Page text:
The Experiment That Worked
October 28, 2005
Last night, in Syracuse, NY, the "experiment" worked. It worked so well that it won a contest in the Big East tournament for the first time in four post-season attempts. Congratulations to the players and coaches on the women's soccer team for reaching this hard-earned milestone. Looking forward, such a victory may some day be commonplace, perhaps even expected. But fourteen years ago, for the experiment that was once women's soccer, it would have been just a pipedream.
Women's soccer was bound to happen on the Georgetown campus. In fact, a club team formed in the mid-1980's. I remember my sister, Moira, playing on those first intercollegiate clubs. And it might have remained a club sport indefinitely but for the advocacy and financial support of Ed (C'66) and Irene Shaw, two of the most ardent fans of Georgetown sports that you'll ever meet. They once had this notion and somehow convinced then AD Frank Rienzo that women's soccer should have a place on the varsity menu of Hoya athletic offerings.
There was no increased budget available at the time for a new sport, or for a new coach, or for uniforms, or for travel; no new locker rooms; and no new fields. How then do you even begin to think about a new varsity program with zero additional resources? In much the same fashion as most of our athletic programs were then able to operate: with blue smoke and mirrors. And, in this instance, there was one additional secret ingredient: Ed and Irene. The persistent and generous nudging of the Shaws was the clinching factor that opened the gates to women's futbol on the Hilltop.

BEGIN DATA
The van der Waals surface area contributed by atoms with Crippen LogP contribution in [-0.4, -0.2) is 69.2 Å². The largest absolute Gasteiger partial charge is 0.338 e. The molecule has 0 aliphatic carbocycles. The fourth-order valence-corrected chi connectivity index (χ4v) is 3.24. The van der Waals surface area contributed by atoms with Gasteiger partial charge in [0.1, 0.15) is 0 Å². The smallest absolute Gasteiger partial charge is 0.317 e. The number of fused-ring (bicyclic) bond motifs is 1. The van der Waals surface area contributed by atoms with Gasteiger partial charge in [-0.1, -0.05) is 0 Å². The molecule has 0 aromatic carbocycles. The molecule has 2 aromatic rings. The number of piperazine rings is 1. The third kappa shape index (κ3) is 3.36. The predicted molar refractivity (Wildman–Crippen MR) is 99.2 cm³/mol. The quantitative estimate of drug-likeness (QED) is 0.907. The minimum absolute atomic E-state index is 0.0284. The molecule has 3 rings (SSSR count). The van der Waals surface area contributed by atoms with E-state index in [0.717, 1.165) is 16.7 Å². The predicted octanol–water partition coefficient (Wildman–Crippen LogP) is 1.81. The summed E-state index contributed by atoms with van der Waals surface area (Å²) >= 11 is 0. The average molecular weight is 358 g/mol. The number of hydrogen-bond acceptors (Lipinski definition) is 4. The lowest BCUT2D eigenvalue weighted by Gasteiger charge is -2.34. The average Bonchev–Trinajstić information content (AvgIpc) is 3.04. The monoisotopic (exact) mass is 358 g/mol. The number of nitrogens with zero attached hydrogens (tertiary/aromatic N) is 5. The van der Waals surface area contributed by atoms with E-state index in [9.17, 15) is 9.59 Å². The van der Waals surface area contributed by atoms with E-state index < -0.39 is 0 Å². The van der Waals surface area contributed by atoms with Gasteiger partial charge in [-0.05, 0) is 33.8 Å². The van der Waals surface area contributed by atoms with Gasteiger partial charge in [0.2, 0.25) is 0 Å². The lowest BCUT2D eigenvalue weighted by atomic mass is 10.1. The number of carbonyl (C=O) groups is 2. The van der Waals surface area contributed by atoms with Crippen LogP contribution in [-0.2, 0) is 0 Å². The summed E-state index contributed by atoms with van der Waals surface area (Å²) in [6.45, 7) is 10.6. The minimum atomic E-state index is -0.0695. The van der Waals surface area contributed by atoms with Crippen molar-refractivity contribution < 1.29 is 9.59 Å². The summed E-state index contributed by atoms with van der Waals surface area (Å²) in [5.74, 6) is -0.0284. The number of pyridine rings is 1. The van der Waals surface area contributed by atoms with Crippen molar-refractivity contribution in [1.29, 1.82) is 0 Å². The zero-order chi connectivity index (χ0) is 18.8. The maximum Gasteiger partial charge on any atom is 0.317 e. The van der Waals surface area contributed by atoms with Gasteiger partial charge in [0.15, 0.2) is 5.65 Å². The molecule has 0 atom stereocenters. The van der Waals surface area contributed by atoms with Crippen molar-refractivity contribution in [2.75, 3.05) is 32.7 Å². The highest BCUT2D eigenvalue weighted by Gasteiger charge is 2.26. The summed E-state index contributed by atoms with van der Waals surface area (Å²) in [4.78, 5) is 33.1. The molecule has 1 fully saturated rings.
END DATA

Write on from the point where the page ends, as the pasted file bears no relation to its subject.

So it was that in the spring of 1992, women's soccer was first sponsored by Georgetown as an "experimental sport," played in a non- traditional season, under the supervision of the men's soccer coach, using out-of-season men's soccer facilities such as the locker room and field, and with equipment, uniforms and travel underwritten by the Shaw's. And by the fall of 1993, this experiment became a full-fledged varsity, with its own head coach, budget and traditional fall season.
Sequel: next time you walk onto campus through the front gates, check out the plaque affixed to the left gate post. Back in the 20th century after the original gates were removed, the front portal to the University was gate-less for many years. The originals were supposedly buried at Georgetown in a location that no one can remember. Yet during the past decade, someone had a notion to recreate and restore those wrought iron gates.
Every time I now walk through this entry to Healy circle from O Street, I think with fondness of the couple whose persistence and generosity metaphorically and literally opened gates of opportunity for future generations of Hoyas.
Thanks again, Ed and Irene, and congrats on the milestone soccer victory.